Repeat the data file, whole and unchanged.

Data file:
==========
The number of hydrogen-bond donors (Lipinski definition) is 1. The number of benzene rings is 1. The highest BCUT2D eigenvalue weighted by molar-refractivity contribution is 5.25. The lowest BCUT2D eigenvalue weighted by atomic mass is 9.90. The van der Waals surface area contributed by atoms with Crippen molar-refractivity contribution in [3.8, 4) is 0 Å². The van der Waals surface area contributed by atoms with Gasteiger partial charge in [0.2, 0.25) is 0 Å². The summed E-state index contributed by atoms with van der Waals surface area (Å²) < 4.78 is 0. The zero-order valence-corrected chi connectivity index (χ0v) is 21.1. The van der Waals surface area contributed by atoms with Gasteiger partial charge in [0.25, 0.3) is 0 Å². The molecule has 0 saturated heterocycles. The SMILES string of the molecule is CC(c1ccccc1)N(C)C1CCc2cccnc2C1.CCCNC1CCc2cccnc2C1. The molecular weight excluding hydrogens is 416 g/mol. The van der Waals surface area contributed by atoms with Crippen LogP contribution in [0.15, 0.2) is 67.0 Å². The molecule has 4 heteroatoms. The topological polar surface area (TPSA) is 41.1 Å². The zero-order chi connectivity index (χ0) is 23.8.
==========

The number of hydrogen-bond donors (Lipinski definition) is 1. The number of benzene rings is 1. The highest BCUT2D eigenvalue weighted by molar-refractivity contribution is 5.25. The lowest BCUT2D eigenvalue weighted by atomic mass is 9.90. The van der Waals surface area contributed by atoms with Crippen molar-refractivity contribution in [3.8, 4) is 0 Å². The van der Waals surface area contributed by atoms with Gasteiger partial charge in [0.2, 0.25) is 0 Å². The summed E-state index contributed by atoms with van der Waals surface area (Å²) < 4.78 is 0. The zero-order valence-corrected chi connectivity index (χ0v) is 21.1. The van der Waals surface area contributed by atoms with Gasteiger partial charge in [0.25, 0.3) is 0 Å². The molecule has 0 saturated heterocycles. The SMILES string of the molecule is CC(c1ccccc1)N(C)C1CCc2cccnc2C1.CCCNC1CCc2cccnc2C1. The molecular weight excluding hydrogens is 416 g/mol. The van der Waals surface area contributed by atoms with Crippen LogP contribution in [0.15, 0.2) is 67.0 Å². The molecule has 4 heteroatoms. The topological polar surface area (TPSA) is 41.1 Å². The zero-order chi connectivity index (χ0) is 23.8.